100s protest US presence in Iraq
Mosul - Hundreds of Iraqis gathered in the northern city of Mosul for the 15th day in a row amid tight security to protest against the US presence in the country.
Tribal leaders and members of the provincial council joined more than 1 000 protesters who vowed to continue their rallies until US forces leave the country.
Protesters gathered in one of central Mosul's main squares, defying an all-day curfew as police cited a security threat.
At least one protester was killed and 44 injured when security forces fired live ammunition to disperse hundreds of protesters gathered on Friday.
Iraqis have held a series of protests over the last two weeks in opposition to suggestions that US troops might stay beyond their scheduled departure at the end of 2011, as well as demanding the release of prisoners jailed for long periods without being charged.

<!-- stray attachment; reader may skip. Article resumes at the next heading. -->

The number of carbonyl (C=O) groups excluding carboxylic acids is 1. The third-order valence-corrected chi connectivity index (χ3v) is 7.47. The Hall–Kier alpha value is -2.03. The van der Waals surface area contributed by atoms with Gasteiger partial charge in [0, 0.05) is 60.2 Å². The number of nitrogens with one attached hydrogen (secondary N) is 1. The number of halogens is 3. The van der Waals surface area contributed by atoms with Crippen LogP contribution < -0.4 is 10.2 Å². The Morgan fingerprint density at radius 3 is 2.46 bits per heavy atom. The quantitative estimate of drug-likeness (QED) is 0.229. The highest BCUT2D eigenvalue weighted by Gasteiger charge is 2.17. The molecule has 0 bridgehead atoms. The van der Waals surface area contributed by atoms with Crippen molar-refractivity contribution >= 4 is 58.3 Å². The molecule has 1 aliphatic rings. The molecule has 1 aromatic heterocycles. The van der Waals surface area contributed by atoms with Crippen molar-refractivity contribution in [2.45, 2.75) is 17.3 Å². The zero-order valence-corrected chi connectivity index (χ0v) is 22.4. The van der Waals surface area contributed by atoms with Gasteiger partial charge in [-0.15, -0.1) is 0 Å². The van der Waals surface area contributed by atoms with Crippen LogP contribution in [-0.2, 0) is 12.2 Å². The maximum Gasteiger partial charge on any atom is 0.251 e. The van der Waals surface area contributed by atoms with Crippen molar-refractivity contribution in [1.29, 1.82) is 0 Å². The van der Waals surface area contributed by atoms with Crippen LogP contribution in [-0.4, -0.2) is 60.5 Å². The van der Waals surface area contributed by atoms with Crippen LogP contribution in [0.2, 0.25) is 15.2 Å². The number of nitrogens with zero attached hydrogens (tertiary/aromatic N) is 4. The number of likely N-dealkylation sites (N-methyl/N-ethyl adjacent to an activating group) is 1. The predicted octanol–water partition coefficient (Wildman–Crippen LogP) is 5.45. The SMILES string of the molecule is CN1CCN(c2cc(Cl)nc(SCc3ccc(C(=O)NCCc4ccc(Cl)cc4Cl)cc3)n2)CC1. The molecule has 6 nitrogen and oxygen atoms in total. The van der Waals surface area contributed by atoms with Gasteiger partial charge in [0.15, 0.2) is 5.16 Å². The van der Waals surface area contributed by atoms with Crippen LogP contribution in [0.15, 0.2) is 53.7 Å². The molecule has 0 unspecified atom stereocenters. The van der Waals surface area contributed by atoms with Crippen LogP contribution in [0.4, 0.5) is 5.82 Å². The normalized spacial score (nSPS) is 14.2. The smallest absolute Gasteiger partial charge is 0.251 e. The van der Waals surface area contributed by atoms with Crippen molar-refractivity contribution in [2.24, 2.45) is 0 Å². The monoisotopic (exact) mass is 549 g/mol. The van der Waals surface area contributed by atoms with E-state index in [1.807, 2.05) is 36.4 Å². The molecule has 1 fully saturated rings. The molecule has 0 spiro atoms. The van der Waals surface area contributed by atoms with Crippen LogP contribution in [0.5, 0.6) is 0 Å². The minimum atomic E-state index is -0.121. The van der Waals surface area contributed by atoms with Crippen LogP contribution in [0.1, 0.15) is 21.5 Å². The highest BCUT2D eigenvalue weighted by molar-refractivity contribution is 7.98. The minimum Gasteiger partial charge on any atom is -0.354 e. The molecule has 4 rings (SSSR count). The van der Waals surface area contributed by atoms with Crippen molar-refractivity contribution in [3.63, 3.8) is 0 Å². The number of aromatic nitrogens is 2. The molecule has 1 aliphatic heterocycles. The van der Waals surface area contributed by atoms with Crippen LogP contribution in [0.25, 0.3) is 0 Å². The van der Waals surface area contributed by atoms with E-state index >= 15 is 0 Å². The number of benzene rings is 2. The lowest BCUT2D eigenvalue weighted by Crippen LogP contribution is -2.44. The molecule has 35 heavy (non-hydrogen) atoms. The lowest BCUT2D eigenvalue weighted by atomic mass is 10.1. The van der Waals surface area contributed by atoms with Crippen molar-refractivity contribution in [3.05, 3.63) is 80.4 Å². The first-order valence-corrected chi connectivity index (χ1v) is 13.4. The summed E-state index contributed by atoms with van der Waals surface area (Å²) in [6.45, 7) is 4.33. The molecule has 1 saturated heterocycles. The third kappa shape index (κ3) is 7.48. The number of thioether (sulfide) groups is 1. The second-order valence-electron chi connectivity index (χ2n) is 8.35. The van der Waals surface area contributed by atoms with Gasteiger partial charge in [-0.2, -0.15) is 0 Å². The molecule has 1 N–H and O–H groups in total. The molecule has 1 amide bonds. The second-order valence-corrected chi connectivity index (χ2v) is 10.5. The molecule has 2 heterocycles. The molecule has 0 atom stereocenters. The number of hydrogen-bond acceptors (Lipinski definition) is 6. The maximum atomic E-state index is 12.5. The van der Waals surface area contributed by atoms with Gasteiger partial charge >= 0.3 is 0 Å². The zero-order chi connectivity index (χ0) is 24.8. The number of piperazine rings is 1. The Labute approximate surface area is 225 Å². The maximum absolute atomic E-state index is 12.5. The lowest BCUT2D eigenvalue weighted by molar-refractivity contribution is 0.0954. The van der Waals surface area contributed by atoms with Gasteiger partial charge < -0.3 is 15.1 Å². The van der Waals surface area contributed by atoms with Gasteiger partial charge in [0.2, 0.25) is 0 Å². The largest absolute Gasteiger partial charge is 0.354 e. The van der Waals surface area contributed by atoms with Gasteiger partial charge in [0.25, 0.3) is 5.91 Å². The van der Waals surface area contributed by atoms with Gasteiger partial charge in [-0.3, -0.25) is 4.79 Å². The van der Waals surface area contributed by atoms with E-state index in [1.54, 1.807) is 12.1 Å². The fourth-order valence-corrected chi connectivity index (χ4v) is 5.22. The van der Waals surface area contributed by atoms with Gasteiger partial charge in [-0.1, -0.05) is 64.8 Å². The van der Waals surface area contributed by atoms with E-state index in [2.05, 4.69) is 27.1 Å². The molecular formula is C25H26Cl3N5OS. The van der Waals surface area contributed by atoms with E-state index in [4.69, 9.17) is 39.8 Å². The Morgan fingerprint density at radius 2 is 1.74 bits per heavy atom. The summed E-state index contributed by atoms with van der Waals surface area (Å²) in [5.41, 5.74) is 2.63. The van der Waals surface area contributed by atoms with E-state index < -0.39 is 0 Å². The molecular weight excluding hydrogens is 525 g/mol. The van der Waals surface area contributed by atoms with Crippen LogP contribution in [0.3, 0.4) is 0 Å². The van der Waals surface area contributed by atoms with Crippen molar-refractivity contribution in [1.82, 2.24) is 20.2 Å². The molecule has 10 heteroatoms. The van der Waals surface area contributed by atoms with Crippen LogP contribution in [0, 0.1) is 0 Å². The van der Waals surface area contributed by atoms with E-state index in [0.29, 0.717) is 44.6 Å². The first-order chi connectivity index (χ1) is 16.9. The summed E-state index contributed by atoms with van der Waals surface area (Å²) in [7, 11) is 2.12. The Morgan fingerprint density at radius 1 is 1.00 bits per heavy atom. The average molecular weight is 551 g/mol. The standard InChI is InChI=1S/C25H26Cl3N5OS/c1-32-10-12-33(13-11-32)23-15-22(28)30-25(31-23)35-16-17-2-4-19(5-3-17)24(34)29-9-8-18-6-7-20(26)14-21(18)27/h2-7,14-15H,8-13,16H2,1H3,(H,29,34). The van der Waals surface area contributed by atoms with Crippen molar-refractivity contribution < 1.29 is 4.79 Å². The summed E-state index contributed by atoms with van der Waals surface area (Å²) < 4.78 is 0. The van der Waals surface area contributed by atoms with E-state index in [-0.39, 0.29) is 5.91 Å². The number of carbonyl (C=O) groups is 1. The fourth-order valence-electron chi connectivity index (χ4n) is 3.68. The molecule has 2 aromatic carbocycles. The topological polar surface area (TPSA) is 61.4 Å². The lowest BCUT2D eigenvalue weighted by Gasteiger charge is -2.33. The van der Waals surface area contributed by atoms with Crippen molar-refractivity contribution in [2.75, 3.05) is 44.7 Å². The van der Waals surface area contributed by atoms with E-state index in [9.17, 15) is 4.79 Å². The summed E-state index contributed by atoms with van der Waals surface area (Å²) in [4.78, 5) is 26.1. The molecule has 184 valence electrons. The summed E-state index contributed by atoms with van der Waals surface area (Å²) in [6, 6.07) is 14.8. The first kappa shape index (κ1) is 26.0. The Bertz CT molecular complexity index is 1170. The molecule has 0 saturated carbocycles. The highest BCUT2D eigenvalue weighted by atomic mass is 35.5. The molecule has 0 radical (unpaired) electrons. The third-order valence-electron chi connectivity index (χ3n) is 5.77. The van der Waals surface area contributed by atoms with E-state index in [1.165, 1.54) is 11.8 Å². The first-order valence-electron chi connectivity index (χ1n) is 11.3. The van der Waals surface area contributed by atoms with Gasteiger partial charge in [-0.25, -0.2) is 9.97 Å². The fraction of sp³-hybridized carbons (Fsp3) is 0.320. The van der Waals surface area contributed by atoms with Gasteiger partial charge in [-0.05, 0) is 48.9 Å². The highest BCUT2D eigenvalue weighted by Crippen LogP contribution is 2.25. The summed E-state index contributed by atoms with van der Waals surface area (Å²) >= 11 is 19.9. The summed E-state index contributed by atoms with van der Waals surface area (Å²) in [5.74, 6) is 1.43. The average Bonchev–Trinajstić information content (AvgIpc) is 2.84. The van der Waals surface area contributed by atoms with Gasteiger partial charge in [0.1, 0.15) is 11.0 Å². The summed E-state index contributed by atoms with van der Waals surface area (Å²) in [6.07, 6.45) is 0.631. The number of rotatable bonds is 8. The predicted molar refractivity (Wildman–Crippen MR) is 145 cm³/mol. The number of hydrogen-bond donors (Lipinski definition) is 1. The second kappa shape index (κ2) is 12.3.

Although both Iraqi and US officials have said in the past that a continued US presence was necessary for Iraq's national defence, Prime Minister Nuri al-Maliki recently told a visiting US official that Iraqi forces were "ready and capable" to protect the country.
During a visit earlier this month, US Defence Secretary Robert Gates said the US was "willing to have a presence" in Iraq beyond the scheduled withdrawal, if requested by the Iraqi government.
A leader in Kurdistan Region's Coalition, Mahmoud Othman, said on Saturday there is US pressure on the Iraqi government to extend the presence of the US troops in the country, despite their scheduled withdrawal by the end of 2011.
"The government has not demanded the extension of the US troops presence till now. But there are officials, who have stated that the Iraqi forces were not prepared to take over the security file," Othman told the Aswat al-Iraq news website.
Admiral Mike Mullen, chair of the US military's Joint Chiefs of Staff, said at a US military base outside Baghdad that Iraq's government must decide within weeks whether it wants any US troops to remain beyond the end of the year.
However, the two governments had not held official talks on extending the deployment, he said.
Less than 50 000 US troops remain in Iraq. The majority of US forces withdrew from the country in August.